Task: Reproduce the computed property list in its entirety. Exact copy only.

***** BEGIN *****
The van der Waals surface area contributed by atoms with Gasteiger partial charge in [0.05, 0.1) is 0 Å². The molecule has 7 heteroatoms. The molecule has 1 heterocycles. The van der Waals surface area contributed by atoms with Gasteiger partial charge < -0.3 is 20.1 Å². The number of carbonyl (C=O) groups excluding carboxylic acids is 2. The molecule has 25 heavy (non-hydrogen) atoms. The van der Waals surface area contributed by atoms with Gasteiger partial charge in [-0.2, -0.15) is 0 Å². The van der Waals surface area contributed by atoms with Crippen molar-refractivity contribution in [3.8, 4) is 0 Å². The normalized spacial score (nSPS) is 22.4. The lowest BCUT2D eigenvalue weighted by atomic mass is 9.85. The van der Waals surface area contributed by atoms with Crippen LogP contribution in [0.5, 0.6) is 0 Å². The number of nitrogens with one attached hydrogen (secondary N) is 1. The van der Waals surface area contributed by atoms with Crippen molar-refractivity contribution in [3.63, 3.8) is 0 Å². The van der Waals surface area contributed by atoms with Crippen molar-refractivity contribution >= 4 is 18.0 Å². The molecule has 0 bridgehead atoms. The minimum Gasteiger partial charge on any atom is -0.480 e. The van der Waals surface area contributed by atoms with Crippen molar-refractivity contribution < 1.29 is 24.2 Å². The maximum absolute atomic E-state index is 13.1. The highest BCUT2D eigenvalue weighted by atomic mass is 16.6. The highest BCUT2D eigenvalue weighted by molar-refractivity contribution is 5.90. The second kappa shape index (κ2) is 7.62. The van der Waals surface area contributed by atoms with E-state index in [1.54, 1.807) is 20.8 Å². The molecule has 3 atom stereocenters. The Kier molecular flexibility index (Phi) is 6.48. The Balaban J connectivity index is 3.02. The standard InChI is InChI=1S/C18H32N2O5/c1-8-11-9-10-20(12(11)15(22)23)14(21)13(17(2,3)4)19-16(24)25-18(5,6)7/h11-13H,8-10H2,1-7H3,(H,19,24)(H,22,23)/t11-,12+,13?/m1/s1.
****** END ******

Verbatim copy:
The van der Waals surface area contributed by atoms with Gasteiger partial charge in [0.05, 0.1) is 0 Å². The molecule has 7 heteroatoms. The molecule has 1 heterocycles. The van der Waals surface area contributed by atoms with Gasteiger partial charge < -0.3 is 20.1 Å². The number of carbonyl (C=O) groups excluding carboxylic acids is 2. The molecule has 25 heavy (non-hydrogen) atoms. The van der Waals surface area contributed by atoms with Gasteiger partial charge in [-0.2, -0.15) is 0 Å². The van der Waals surface area contributed by atoms with Crippen molar-refractivity contribution in [3.8, 4) is 0 Å². The normalized spacial score (nSPS) is 22.4. The lowest BCUT2D eigenvalue weighted by atomic mass is 9.85. The van der Waals surface area contributed by atoms with Crippen LogP contribution in [0.5, 0.6) is 0 Å². The number of nitrogens with one attached hydrogen (secondary N) is 1. The van der Waals surface area contributed by atoms with Crippen molar-refractivity contribution in [3.63, 3.8) is 0 Å². The van der Waals surface area contributed by atoms with Crippen molar-refractivity contribution >= 4 is 18.0 Å². The molecule has 0 bridgehead atoms. The minimum Gasteiger partial charge on any atom is -0.480 e. The van der Waals surface area contributed by atoms with Crippen molar-refractivity contribution < 1.29 is 24.2 Å². The maximum absolute atomic E-state index is 13.1. The highest BCUT2D eigenvalue weighted by atomic mass is 16.6. The highest BCUT2D eigenvalue weighted by molar-refractivity contribution is 5.90. The second kappa shape index (κ2) is 7.62. The van der Waals surface area contributed by atoms with E-state index in [1.54, 1.807) is 20.8 Å². The molecule has 3 atom stereocenters. The Kier molecular flexibility index (Phi) is 6.48. The Balaban J connectivity index is 3.02. The standard InChI is InChI=1S/C18H32N2O5/c1-8-11-9-10-20(12(11)15(22)23)14(21)13(17(2,3)4)19-16(24)25-18(5,6)7/h11-13H,8-10H2,1-7H3,(H,19,24)(H,22,23)/t11-,12+,13?/m1/s1.